It hasn’t been a good year for Telkom, or a good decade for that matter.
The JSE-listed company’s share price is down by almost 40% since January. Cabinet has put paid to management’s plan to sell 20% of its equity to Korea’s KT Corp. The price of mobile services is falling, eroding its market share. And if that wasn’t enough, it continues to be plagued by copper theft and other problems.
Unfortunately, the rest of the year isn’t looking much brighter for a company that, despite its woes, still has the largest telecommunications network in SA.
The falling share price and cancellation of the KT deal put Telkom in a difficult position. It’s going to get more expensive for it to raise debt to finance the capital it needs to pour into its network to remain relevant. Without careful management and a supportive government, its financial position could deteriorate perilously and in a short space of time.
On one hand, Telkom needs to build and maintain a world-class network — requiring billions of rand in annual investment — and on the other hand it needs to drive prices down so as to not only keep its existing customers from abandoning it for mobile solutions, but also to attract new clients.
On Friday, Telkom’s share price dropped by as much as 8,8% before recovering some lost ground in afternoon trading. Analysts say there is little support underpinning the share, especially because of uncertainty and worry surrounding government’s plans for the company.
With a market capitalisation of less than R9bn, Telkom is fast becoming a small cap. Compare its market value to the colossal R292bn of mobile operator MTN or the almost R140bn of Vodacom and it becomes clear that the market has just about lost all faith in a turnaround story materialising at the fixed-line operator.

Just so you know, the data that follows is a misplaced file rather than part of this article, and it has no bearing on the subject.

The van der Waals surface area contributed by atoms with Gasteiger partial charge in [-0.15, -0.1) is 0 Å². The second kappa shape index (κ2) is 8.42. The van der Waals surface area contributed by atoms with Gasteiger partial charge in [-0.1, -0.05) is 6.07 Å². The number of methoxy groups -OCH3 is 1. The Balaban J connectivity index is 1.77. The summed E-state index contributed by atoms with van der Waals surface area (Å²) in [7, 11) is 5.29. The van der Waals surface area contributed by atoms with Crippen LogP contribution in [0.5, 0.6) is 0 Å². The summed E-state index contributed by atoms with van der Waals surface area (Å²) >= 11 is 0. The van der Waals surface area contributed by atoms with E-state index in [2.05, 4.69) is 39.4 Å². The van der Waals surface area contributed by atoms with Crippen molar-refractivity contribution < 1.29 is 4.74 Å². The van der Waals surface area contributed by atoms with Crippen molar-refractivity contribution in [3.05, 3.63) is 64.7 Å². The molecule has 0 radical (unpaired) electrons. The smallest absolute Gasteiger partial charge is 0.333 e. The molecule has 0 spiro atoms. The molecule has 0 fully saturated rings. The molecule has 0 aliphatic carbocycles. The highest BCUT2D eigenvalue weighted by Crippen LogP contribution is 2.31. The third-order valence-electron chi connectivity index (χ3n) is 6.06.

There wasn’t any specific news in the market on Friday that may have pushed the operator’s share price to another all-time low. However, equities analyst Irnest Kaplan says part of the reason may be that hedge funds and other investors have taken short positions on Telkom, that is, they’re betting against it.
Another reason could be that investors are switching into other telecoms shares, especially MTN, which they may believe will deliver better returns. MTN’s share price has run up hard in recent weeks ahead of its interim results, which will be published on 8 August.
Another analyst, who asks not to be named, warns that without the KT equity injection to shore up Telkom’s balance sheet, the company could find itself in further distress and could even become loss-making in the near term.
Telkom’s chief financial officer, Jacques Schindehütte, said in June that the money Telkom would have received from KT Corp, even though it was far lower than the original offer, would have covered Telkom’s capital requirements for the next three years.
But the KT deal wasn’t solely about cash. It was also about the skills the Korean firm would have brought to Telkom. KT has been through many of the challenges Telkom must still face and the company is recognised as being one the world leaders in delivering ultra-fast and affordable broadband. Korea is one of the world’s most connected nations.
One has to ask what hope there is of Telkom CEO Nombulelo Moholi and her management team turning around the company’s fortunes — or at least saving it from financial ruin — if its biggest shareholder appears determined to undermine its strategy.
This situation has the real potential to turn into tragedy, not only for Telkom but for SA’s broader economy, which needs a strong, profitable and growing fixed-line incumbent providing the high-speed broadband underpinnings needed for growth. — (c) 2012 NewsCentral Media